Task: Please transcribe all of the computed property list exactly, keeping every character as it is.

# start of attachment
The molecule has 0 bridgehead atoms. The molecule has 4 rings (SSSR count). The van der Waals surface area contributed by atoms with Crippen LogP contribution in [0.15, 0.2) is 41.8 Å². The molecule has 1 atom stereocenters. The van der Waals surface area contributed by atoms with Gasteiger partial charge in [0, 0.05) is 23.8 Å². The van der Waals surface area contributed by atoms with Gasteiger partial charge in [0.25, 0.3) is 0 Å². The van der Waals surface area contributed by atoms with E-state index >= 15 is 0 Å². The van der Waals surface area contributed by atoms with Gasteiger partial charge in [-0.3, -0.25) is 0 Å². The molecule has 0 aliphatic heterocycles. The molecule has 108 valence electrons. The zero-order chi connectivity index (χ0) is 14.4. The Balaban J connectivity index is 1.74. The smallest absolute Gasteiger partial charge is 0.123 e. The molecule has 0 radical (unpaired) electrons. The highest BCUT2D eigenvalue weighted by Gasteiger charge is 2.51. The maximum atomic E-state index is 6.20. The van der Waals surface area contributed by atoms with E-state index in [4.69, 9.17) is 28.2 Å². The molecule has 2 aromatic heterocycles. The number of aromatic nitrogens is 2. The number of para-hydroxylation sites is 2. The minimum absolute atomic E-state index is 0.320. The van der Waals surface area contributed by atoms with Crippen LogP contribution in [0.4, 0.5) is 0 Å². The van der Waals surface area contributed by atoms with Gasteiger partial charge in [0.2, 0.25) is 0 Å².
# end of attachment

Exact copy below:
The molecule has 0 bridgehead atoms. The molecule has 4 rings (SSSR count). The van der Waals surface area contributed by atoms with Crippen LogP contribution in [0.15, 0.2) is 41.8 Å². The molecule has 1 atom stereocenters. The van der Waals surface area contributed by atoms with Gasteiger partial charge in [0, 0.05) is 23.8 Å². The van der Waals surface area contributed by atoms with Gasteiger partial charge in [0.25, 0.3) is 0 Å². The van der Waals surface area contributed by atoms with E-state index >= 15 is 0 Å². The van der Waals surface area contributed by atoms with Gasteiger partial charge in [-0.3, -0.25) is 0 Å². The molecule has 0 aliphatic heterocycles. The molecule has 108 valence electrons. The zero-order chi connectivity index (χ0) is 14.4. The Balaban J connectivity index is 1.74. The smallest absolute Gasteiger partial charge is 0.123 e. The molecule has 0 radical (unpaired) electrons. The highest BCUT2D eigenvalue weighted by Gasteiger charge is 2.51. The maximum atomic E-state index is 6.20. The van der Waals surface area contributed by atoms with E-state index in [4.69, 9.17) is 28.2 Å². The molecule has 2 aromatic heterocycles. The number of aromatic nitrogens is 2. The number of para-hydroxylation sites is 2. The minimum absolute atomic E-state index is 0.320. The van der Waals surface area contributed by atoms with Crippen LogP contribution in [0.4, 0.5) is 0 Å². The van der Waals surface area contributed by atoms with Gasteiger partial charge in [0.2, 0.25) is 0 Å².